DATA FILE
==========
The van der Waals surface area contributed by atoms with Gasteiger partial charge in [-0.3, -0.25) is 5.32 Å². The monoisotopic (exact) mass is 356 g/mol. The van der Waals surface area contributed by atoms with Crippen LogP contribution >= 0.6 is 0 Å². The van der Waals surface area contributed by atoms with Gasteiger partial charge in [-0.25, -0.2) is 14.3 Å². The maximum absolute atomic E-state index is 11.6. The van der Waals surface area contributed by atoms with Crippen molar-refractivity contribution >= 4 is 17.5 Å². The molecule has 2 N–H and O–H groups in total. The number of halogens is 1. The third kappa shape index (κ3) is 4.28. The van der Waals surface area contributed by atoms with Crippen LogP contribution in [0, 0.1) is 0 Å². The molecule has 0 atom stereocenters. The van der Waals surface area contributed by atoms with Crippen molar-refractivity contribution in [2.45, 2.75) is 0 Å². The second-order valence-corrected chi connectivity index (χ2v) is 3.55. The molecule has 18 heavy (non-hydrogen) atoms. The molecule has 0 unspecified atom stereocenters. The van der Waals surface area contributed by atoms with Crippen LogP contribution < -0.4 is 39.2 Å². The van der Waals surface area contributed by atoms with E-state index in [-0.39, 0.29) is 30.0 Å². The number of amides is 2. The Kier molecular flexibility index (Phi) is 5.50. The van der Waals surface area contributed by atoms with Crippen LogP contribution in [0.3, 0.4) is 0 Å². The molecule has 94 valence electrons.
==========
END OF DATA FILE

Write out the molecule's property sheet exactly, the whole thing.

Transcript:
The van der Waals surface area contributed by atoms with Gasteiger partial charge in [-0.3, -0.25) is 5.32 Å². The monoisotopic (exact) mass is 356 g/mol. The van der Waals surface area contributed by atoms with Crippen LogP contribution >= 0.6 is 0 Å². The van der Waals surface area contributed by atoms with Gasteiger partial charge in [-0.25, -0.2) is 14.3 Å². The maximum absolute atomic E-state index is 11.6. The van der Waals surface area contributed by atoms with Crippen molar-refractivity contribution >= 4 is 17.5 Å². The molecule has 2 N–H and O–H groups in total. The number of halogens is 1. The third kappa shape index (κ3) is 4.28. The van der Waals surface area contributed by atoms with Crippen LogP contribution in [0, 0.1) is 0 Å². The molecule has 0 atom stereocenters. The van der Waals surface area contributed by atoms with Crippen molar-refractivity contribution in [2.45, 2.75) is 0 Å². The second-order valence-corrected chi connectivity index (χ2v) is 3.55. The molecule has 18 heavy (non-hydrogen) atoms. The molecule has 0 unspecified atom stereocenters. The van der Waals surface area contributed by atoms with Crippen LogP contribution < -0.4 is 39.2 Å². The van der Waals surface area contributed by atoms with E-state index in [-0.39, 0.29) is 30.0 Å². The number of amides is 2. The Kier molecular flexibility index (Phi) is 5.50. The van der Waals surface area contributed by atoms with Crippen LogP contribution in [0.3, 0.4) is 0 Å². The molecule has 94 valence electrons.